I was pleasantly surprised today when I logged on Yahoo.com. One of the stories posted was titled “8-Ways to Enhance your Career“. The article was from the Wall Street Journal and the first way believe it or not was to “Create a Board of Advisors”. The article went on to say “Find two or three people you admire, and take each one to lunch a few times this year, says Dale Winston, chief executive of recruiting firm Battalia Winston International. Look to your advisers for counsel, feedback on your career progress and introductions to new people or ideas. The ideal board will include someone at work who understands your company better than you do, someone within your industry who has a broad sense of what’s happening in the field, and a third person who understands what you want from life.”

Well I guess there goes that patent idea. But its nice to see some indirect approval of the method I laid out for myself. It would appear I’ve started off on the right path, (at least according to Mr. Winston). I am sure you’ve been wondering who my Board of Advisors are? Well they all agreed to be put on my blog, so click on Board of Advisors above. It would also appear from reading the article that I owe my advisors lunch, something I will gladly rectify the next time I see each one.

Here were my goals to complete before the next meeting:

  1. Sign up for a class that I will demonstrate quantative skill
  2. Sign up for Toast Masters
  3. Begin volunteering
  4. Research into a comedy or improv class

I’ll post more on each goal after meeting with my advisors.


Hard Work

January 8, 2007

 

At HDS there is a leadership book club that discusses a new leadership book once per month. A brief list of past titles includes “The 21 Irrefutable Laws of Leadership” by John C. Maxwell, “Who Moved My Cheese? An Amazing Way to Deal with Change in Your Work and in Your Life” by Spencer Johnson and The 8th Habit: From Effectiveness to Greatness by Stephen R. Covey.

This month the book was You Don’t Need a Title to Be a Leader: How Anyone, Anywhere, Can Make a Positive Difference by Mark Sanborn. Its a quick read at 102 pages, but with most business / leadership books, implementing or executing all of the ideas or even those you most relate too, takes time. The title pretty much sums up the theme of the book. That there are ways to demonstrate and practice leadership everywhere (not just at work, in fact its most often NOT at work). This is a recurring theme in most leadership books, and I hope its because the theme is true, and not because its an easy way to sells leadership books to those in non-managerial positions. “You don’t need to be a leader” and other books like it stress that Leadership takes many different forms in many different forums and that success is not guaranteed because of where you are on the corporate ladder. Leadership is defined in the book as influence, the ability to provide a vision, communicate it and persuade others to help you make it succeed. It has more to do with your effectiveness and I dare say ‘luck’ (although, there is no ‘luck’; I define luck as those people who work hard to put themselves in wining positions, to be at the right time and place and thus only seem lucky. All their hard work is mostly invisible to outside observers).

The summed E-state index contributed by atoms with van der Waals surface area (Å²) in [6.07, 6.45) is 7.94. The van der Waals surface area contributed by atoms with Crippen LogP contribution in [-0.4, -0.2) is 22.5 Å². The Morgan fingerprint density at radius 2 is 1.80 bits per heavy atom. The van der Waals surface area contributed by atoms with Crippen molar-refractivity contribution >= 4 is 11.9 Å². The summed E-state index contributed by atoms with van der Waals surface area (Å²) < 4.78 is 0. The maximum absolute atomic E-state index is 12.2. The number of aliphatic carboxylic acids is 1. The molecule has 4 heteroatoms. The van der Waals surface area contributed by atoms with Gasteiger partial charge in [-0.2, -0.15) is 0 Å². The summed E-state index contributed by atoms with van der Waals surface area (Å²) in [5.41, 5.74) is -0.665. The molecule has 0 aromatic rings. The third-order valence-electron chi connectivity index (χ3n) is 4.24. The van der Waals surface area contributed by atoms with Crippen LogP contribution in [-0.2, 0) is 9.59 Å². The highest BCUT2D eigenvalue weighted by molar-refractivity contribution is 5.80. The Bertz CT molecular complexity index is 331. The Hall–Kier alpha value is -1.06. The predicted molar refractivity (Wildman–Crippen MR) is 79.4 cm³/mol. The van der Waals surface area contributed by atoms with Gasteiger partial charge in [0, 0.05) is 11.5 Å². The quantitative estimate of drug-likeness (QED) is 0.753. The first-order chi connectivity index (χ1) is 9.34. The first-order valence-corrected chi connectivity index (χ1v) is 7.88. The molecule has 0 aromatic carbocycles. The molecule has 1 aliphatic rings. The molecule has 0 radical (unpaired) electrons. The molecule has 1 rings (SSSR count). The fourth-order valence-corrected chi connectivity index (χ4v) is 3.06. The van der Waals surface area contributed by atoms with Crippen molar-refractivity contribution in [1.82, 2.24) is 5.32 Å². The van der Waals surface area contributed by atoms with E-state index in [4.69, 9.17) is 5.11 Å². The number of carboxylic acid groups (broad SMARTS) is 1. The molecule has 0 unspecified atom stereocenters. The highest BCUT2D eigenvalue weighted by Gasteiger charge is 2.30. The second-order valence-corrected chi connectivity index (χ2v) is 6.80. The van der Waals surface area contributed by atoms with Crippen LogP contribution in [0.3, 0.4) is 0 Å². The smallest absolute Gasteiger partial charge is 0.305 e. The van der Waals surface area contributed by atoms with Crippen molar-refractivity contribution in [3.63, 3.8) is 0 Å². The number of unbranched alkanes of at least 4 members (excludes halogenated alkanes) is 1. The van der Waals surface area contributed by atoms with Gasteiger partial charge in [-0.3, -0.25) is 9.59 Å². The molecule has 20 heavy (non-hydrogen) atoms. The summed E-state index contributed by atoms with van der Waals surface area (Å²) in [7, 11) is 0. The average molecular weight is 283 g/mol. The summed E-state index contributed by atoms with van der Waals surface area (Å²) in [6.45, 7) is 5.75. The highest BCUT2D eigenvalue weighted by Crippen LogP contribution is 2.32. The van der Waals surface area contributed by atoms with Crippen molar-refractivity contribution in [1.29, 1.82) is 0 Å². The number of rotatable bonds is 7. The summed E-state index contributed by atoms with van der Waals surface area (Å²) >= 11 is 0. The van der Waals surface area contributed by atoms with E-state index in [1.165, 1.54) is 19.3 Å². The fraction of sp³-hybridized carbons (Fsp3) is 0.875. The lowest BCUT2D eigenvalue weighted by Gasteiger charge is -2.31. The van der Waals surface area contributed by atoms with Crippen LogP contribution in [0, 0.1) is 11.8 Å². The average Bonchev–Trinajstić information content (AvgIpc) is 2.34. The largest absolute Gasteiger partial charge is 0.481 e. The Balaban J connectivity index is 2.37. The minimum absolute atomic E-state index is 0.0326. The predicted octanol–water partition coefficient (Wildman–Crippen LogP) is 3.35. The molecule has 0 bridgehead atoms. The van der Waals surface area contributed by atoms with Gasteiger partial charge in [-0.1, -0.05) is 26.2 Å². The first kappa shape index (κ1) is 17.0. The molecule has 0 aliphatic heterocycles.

Overall I would recommend the book for anyone looking to improve their Leadership IQ as its a minimal investment in time spent reading and instead you can focus your time an efforts on planning and executing, two far more important things, that will require hard work.

In fact it seems that any project be it implementing a new Knowledge Management initiative at a company, improving your skills, learning a new language or other worthwhile activity will require hard work. Which is good news and bad. Bad is that it takes lots and lots of effort. Good in that it is possible even if you don’t have the immediate skills. This article from Fortune talks about the Secret to Greatness.

The article’s summary says it all “The critical reality is that we are not hostage to some naturally granted level of talent. We can make ourselves what we will. Strangely, that idea is not popular. People hate abandoning the notion that they would coast to fame and riches if they found their talent. But that view is tragically constraining, because when they hit life’s inevitable bumps in the road, they conclude that they just aren’t gifted and give up. Maybe we can’t expect most people to achieve greatness. It’s just too demanding. But the striking, liberating news is that greatness isn’t reserved for a preordained few. It is available to you and to everyone.”

So maybe the business improvement books aren’t just selling snake oil to make us feel better. There may be some truth to what they are telling us after-all. Its just that my goals may require a lot more hard work than they (or I) realize. What is it they say, ignorance is bliss?


Happy New Year

January 4, 2007

Well I took some time off for the holidays and did not blog, check email or surf the web (much). I am looking forward to getting started on my goals from my Board of Advisors. So far I’ve signed up for a Statistics class at Harvard University’s Extension School. Hopefully this will help to improve by educational background.